Team MR8 tours Seaport in Marathon prep

Team MR8’s Pat Doherty and Dianne Lescinskas got in a final prep run last weekend. Yukun Zhang photo

As the sun pierced through the murky sky and began to dry up the dampened Seaport dock last Saturday morning, Dorchester natives Dianne Lescinskas, Kristine Hoag, and Patrick Doherty, the “MR8” logo on their clothing and caps, were off and running.

With the Boston Marathon just ten days away, the members of Team MR8, which represents the Martin Richard Foundation, were on their final training runs around the Seaport, beginning and ending at the blossoming Martin’s Park, the new waterfront facility memorializing his life and death that is on track to open in June.

Of the 84 runners on Team MR8 this year, 13 are from Dorchester.

Do you enjoy reading the Reporter?
Please consider supporting our local journalism by buying a subscription to the print edition ($30 for one year).

“We have a lot of repeating runners from Dorchester,” said Bill Richard, who launched the foundation with his wife Denise and Martin’s siblings, Henry and Jane, in the wake of the tragedy at the end of the 2013 Marathon where Martin lost his life to a terrorist’s bomb. “We have people who have been running for us for the last five or six years. They help bring the entire running group together for us, helping them along the way, teaching them about the city and what we do as a foundation.”

Lescinskas, who said her brother originally challenged her to run the race, is a third-time Team MR8 runner. She said she loves what the Martin Richard Foundation represents — inclusion, kindness, sportsmanship, and peace.

“We want to be in Team MR8 because, growing up in Dorchester, that’s what it’s all about: people always thinking about each other,” she said.

Doherty has been running with Team MR8 member since 2014, the year the foundation was established. Hoag is running her second Boston race, but this year is her first time running for MR8. She said that running for the foundation is more meaningful. “I’m learning a lot, and I get to communicate a message to people who don’t know the foundation, and run.”

She added, “A lot of people that I know who don’t live in Dorchester ask me what I’m running for, and I say MR8 and they say: What’s that? And if I say the Martin Richard Foundation, it starts to sink in. But I don’t think they really know all the wonderful things the Foundation is doing with the city and nationwide.”

Its service program brings young people and families together to encourage volunteerism. Its bridge builder program encourages young people to develop community projects; and its challenger sports program helps young people with developmental or physical challenges participate in sports.

Community organizations say the foundation is an ally in their shared values.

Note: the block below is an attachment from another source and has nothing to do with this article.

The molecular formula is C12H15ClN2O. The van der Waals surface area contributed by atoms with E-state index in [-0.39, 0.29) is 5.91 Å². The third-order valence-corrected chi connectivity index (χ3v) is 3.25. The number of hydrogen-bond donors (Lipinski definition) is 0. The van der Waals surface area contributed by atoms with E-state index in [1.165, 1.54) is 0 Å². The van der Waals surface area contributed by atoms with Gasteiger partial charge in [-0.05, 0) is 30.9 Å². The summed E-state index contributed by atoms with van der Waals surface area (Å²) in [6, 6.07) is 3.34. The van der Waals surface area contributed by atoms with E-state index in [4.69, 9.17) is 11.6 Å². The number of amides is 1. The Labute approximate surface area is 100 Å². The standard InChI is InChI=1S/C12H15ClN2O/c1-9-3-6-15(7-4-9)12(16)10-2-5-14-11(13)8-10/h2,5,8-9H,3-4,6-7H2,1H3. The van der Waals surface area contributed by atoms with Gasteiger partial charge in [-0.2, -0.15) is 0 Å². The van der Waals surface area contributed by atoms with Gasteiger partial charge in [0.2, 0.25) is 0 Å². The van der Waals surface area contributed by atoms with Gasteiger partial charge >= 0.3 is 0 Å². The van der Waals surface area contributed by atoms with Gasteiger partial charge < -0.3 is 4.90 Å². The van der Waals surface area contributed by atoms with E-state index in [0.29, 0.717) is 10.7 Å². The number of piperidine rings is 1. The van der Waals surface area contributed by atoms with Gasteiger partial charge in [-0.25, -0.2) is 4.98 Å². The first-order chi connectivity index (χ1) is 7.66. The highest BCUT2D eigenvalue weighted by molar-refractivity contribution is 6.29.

p4 use large- Team mr8 run-over REP 15-19.jpg
Shown at Martin’s Park in South Boston on Sat., April 6, from left, Pat Brophy, Bill Richard, and Dianne Lescinskas. Yukun Zhang photo

Mark Culliton, founder and CEO of College Bound Dorchester, an organization that helps at-risk youths in getting college education, said the foundation is a great supporter and generous in donating.

“They are of, for, and by the community. It’s homegrown and they are deeply connected to the issues that concern our city,” said Culliton. “That personal connection is felt in every bit of the work that they do.”

Rachel Rodrigues, executive director of Louis D. Brown Peace Institute, said the Richard family and the foundation recognize the disparity in how victims of violence are seen and supported, and they elevate the institute’s mission in supporting family and community impacted by murder and loss.

The foundation also helps fund Project 351’s youth service program, said Sam Carson, the project’s director of strategy and operations. Martin Richard, he said, was honored as a local service hero, and each year, a team of eighth graders, led by alumni, dedicates its service to Martin.

Terri Ladka, the executive director of the Foundation, said that in nearly every Team MR8 application the foundation received last September, the hopeful runner was driven by the mission of the foundation, and wanted to continue promoting its values. Many past runners, Ladka said, became committed volunteers for the foundation.

“When we think about the foundation and everything it does, the ways that it gives back, it really motivates you to want to be a better person, to want to do more,” said Lescinskas, whose daughter benefited from the Challenger sports program that Team MR8 helps to fund.

On Saturday, Doherty and Hoag logged 13 miles, returning to the camp at noontime. Lescinskas retired early due to an injury, which she said would heal before Marathon Day, April 15.

During the run from Hopkinton to Boston, Lescinskas said, people’s reaction to runners wearing the Martin Richard shirts is incredible. “It pushes you through the 26.2 miles when someone screams out ‘Peace’ and ‘Do it for Martin.’”

Pat Brophy, another Dorchester native and foundation volunteer, cheered on the runners as they returned to the dock. “You guys are now forever part of the family,” she said. “Keep crushing it.”

To donate to one of the Team MR8 runners, go to TeamMR8.org.

Do you enjoy reading the Reporter?
Please consider supporting our local journalism by buying a subscription to the print edition ($30 for one year).